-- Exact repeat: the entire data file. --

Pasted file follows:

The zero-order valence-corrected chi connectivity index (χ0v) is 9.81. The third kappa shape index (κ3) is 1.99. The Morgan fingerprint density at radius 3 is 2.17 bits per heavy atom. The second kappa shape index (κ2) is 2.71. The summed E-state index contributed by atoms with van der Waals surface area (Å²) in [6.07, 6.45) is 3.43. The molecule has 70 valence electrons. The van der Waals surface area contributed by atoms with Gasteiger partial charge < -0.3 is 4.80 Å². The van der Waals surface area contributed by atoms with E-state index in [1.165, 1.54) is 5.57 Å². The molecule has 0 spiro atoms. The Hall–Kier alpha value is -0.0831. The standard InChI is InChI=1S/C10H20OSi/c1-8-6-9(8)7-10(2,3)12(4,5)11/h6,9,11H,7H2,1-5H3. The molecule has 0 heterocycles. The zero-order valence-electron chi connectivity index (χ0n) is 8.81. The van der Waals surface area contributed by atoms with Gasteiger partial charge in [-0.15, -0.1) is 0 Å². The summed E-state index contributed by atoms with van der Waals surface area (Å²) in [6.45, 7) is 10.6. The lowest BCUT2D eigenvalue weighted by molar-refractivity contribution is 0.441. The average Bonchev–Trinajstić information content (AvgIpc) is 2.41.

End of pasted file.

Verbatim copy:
The zero-order valence-corrected chi connectivity index (χ0v) is 9.81. The third kappa shape index (κ3) is 1.99. The Morgan fingerprint density at radius 3 is 2.17 bits per heavy atom. The second kappa shape index (κ2) is 2.71. The summed E-state index contributed by atoms with van der Waals surface area (Å²) in [6.07, 6.45) is 3.43. The molecule has 70 valence electrons. The van der Waals surface area contributed by atoms with Gasteiger partial charge < -0.3 is 4.80 Å². The van der Waals surface area contributed by atoms with E-state index in [1.165, 1.54) is 5.57 Å². The molecule has 0 spiro atoms. The Hall–Kier alpha value is -0.0831. The standard InChI is InChI=1S/C10H20OSi/c1-8-6-9(8)7-10(2,3)12(4,5)11/h6,9,11H,7H2,1-5H3. The molecule has 0 heterocycles. The zero-order valence-electron chi connectivity index (χ0n) is 8.81. The van der Waals surface area contributed by atoms with Gasteiger partial charge in [-0.15, -0.1) is 0 Å². The summed E-state index contributed by atoms with van der Waals surface area (Å²) in [6.45, 7) is 10.6. The lowest BCUT2D eigenvalue weighted by molar-refractivity contribution is 0.441. The average Bonchev–Trinajstić information content (AvgIpc) is 2.41.